Falls in Chinese copper and iron ore prices have impacted on mining stocks in recent days as demand fears grow on the back of recently published weak export figures and in the wake of China's first corporate bond default.
While some miners staged a bounceback, it was not enough to offset general investors' concerns, with Sunday's referendum on the future of Crimea also drawing closer - leaving the FTSE 100 Index 64.6 points lower at 6620.9.
America's Dow Jones Industrial Average followed the lead of European markets, falling more than 30 points in early session trading. There was little movement for the pound in a quiet day for economic news, with sterling remaining at 1.66 US dollars and 1.19 euros.
Security giant G4S led declines in the top tier - slumping 5% or 12.9p to 232.5p - after it reported a £170 million full-year loss in the wake of a major hit from the cost of settling a scandal in which it overcharged taxpayers for the electronic tagging of offenders.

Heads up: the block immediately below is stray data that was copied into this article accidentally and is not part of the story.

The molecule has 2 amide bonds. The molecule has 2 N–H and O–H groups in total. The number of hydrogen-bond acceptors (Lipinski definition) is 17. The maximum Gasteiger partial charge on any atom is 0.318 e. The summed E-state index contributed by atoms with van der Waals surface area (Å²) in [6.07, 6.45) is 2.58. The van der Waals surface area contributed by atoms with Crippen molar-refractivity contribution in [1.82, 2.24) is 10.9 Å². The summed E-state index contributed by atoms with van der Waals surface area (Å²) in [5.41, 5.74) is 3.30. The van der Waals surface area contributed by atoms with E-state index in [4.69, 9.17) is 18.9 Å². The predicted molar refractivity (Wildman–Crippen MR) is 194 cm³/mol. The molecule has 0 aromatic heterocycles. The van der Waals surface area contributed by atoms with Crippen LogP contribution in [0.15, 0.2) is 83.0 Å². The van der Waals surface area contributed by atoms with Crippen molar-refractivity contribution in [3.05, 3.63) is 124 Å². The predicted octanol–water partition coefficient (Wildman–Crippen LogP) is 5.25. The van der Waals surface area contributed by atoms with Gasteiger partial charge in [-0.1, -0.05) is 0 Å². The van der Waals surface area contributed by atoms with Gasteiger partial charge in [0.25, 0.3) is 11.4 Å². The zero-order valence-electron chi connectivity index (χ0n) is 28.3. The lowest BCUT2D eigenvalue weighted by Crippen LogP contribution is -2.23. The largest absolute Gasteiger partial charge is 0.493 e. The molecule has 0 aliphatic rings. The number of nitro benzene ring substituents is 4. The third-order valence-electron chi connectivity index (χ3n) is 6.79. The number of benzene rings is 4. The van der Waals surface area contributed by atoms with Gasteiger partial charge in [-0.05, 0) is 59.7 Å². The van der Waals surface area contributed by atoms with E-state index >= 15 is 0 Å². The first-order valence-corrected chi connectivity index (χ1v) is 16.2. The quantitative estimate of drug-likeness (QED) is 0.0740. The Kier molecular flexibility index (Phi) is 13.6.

The company took £386m of one-off costs in the year, including in relation to the repayment of £108.9m to reimburse the Government on the tagging contract.
Chief executive Ashley Almanza said it had been an extremely challenging year, but that the company had taken action to address long-standing issues.
Insurer Prudential topped the risers board after operating profits rose 17% to £2.95 billion and it announced a new 15-year deal with Standard Chartered to extend the pair's life assurance partnership.
The improvement in earnings was better than expected and with the Pru also upbeat about prospects this year, shares rallied 3% or 37p to 1398p.
In contrast, Standard Chartered dropped 46p to 1203p, a fall of 4%, after its shares went ex-dividend - meaning new shareholders are no longer entitled to the latest payout.
The same factor meant fund supermarket Hargreaves Lansdown fell 46p to 1339p and banking giant HSBC dropped 17.4p to 599.2p.
The City also welcomed two new stocks to the market, with the start of conditional dealings in Pets at Home and Poundland.
Discount retailer Poundland made strong progress after its shares rose 23% to 370p, giving it a market value of more than £920 million.
However, Pets at Home endured a mixed start after being valued at £1.2bn with a starting price of 245p a share. The stock slipped as low as 225p before clawing back some losses to stand 3% lower at 238p.
The other biggest FTSE 100 risers were Fresnillo ahead 18p at 900p, Antofagasta 13.5p higher at 853.5p and Vodafone 3.3p stronger at 229.6p.